Hence, groups differ in the issues they make salient, issues that become "chronically accessible", and ones that likely impact on the way individuals appraise events."

    I'm afraid I still don't understand that, but maybe somebody else can help you. Can you give us the source? I'd be interested to learn whether this was written by a native speaker of English.
     

    nazishahbazi

    Member
    Persian
    Yes Velisarius. :tick::)
    "Is Music Performance Anxiety just an individual problem? Exploring the impact of musical environments on performers' approaches to performance and emotions" By Elsa Perdomo-Guevara, University of Sheffield
    I purchased it from APA website in the Psychomusicology: Music, Mind, and Brain journal.
     

    Biffo

    Senior Member
    English - England
    A Google search quickly reveals that "chronically accessible" is a technical term (or psychobabble if you prefer). It relates to certain theories about how different people react differently to the same stimulus due to 'priming'.

    Example (made up by me)

    Someone who had a family dog in childhood might react to seeing a new dog in the street with delight and a desire to interact with it. However someone who was bitten by a dog in childhood might react to seeing a new dog in the street with fear and a desire to run away. It is the same dog in both cases. The stimulus is the same but the reaction is different.

    Now we come to the cultural effect. A third person might have had no close interaction with dogs at all in childhood. However for cultural reasons (perhaps religious perhaps familial) the parents may have always reacted unfavourably to dogs. This person is now predisposed to avoid contact with dogs because the issue is chronically accessible both internally and, if they still live in the culture they were brought up with, externally.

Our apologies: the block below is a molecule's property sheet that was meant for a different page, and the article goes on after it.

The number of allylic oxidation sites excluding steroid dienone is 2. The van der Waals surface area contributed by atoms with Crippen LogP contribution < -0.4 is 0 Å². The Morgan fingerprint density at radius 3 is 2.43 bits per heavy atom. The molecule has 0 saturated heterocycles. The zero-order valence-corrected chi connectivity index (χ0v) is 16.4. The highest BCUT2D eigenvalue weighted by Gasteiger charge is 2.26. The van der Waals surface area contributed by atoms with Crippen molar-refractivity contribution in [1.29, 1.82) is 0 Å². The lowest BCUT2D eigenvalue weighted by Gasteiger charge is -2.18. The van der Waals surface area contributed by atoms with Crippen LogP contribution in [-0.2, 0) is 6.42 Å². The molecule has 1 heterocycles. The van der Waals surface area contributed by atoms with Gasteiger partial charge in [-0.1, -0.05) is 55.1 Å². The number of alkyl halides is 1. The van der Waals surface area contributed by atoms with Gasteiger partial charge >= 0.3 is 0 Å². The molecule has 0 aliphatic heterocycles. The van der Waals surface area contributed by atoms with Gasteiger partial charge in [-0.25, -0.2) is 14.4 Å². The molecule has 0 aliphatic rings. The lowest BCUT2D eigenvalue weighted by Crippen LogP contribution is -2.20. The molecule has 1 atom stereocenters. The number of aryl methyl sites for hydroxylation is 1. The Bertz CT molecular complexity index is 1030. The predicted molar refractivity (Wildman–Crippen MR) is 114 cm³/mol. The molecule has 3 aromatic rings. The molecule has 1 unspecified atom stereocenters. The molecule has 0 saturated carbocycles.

A fourth person might have no internal predispostion for fear of dogs but by entering a group who were, they could constantly (chronically) be surrounded by people who did. This constant reminder could rub off and make them fearful as well.

    I suspect that the notion of continuing cultural rather than previously internalised accessibilty explains why the term was placed in double quotes.

    Basically I believe it is saying that if you are part of a group where the other group members treat some phenomenon as scary, you will be predisposed to behave as though it is scary yourself.

    Summary in context

    If you are a confident performer who joins an orchestra that has a culture of performance anxiety you'll probably pick it up.

    (Why they can't just say that I have no idea. Maybe they are just envious of mathematicians and physicists who really do have something complicated to say.)


    ---------------------------------------------------------------
    NOTE
    As the above ideas were gained from briefly reading about the subject online, I am prepared for someone who is expert in the field to tell me I'm wrong.:)